Now "out of the woods" for the time being, Namor has an opportunity to learn more of the Alexanders, characters which Byrne will deal into the book's stories for some time.

Later, in an issue which attempts to put to rest Namor's past crimes against humanity, it becomes apparent that Byrne intends to treat this new factor in Namor's behavior as a chronic condition to be managed.

As we can see, by this time Byrne has assumed inking duties on the book as well (and, for a time, lettering)--a nice show of his commitment to the series while demonstrating a level of talent that arguably surpasses his FF work from the '80s. Along the way, he deals in a number of characters that keep Namor and his book busy and an intriguing read from issue to issue, either affiliated with his company, the Oracle Corporation (named after Caleb's boat), or of a more super-powered nature, while also keeping ties to Namor's Atlantean heritage.

But "All good things...", as they say*, as Byrne began to taper off from the series with its 26th issue, removing himself from art for the book until finally exiting the series at the end of 1992--the Sub-Mariner by that time hip-deep in a savage conflict with Master Khan, a mystic threat who goes all the way back to a 1960 issue of Strange Tales and who began a vendetta against Namor when he freed Iron Fist from the fate that Khan had arranged for him. Issue 62 in 1995 would finally mark the end of the series, its current storyline to be continued in another title the following month.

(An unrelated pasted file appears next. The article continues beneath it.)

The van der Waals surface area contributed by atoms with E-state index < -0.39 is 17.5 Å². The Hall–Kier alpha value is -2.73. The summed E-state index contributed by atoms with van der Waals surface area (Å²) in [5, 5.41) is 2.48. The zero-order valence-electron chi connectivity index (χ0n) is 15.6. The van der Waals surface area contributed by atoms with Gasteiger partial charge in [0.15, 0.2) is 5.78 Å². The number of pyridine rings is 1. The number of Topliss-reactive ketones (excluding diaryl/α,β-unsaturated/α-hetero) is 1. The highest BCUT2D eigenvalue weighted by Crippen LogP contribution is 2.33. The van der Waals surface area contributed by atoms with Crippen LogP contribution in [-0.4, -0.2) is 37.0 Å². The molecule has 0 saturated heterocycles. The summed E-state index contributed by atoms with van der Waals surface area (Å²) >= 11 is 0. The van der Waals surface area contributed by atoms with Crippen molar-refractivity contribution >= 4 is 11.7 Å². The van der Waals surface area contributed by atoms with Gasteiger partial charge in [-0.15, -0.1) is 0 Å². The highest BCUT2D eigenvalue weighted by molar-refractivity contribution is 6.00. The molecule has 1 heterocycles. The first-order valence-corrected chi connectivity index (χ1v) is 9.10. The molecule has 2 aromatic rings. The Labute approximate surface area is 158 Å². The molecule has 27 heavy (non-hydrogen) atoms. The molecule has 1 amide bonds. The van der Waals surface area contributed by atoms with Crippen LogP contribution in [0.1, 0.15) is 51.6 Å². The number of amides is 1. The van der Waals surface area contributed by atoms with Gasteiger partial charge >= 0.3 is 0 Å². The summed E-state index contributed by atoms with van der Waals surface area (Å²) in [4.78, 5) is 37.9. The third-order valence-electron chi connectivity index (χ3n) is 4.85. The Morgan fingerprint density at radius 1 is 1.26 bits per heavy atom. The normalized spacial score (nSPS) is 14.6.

*With apologies to Geoffrey Chaucer, Troilus and Criseyde.


Namor in his classic glory days, as depicted by Mr. Byrne.


Anonymous said...

Oracle is actually the name of Namor’s father’s ship. lordjim6

Comicsfan said...

Indeed, lordjim--in the story it's made apparent that Caleb, whose life as a young boy was saved by Namor, named his vessel after Capt. McKenzie's ice-breaker. But, giving the whole thing further thought, I may have jumped to a conclusion as to Namor naming his corporation after Caleb's boat rather than his father's; it seemed a logical assumption given Namor's regard for Caleb and his daughter, but do any Namor readers have a definitive answer? (I imagine Caleb would be pleased either way. ;) )

Anonymous said...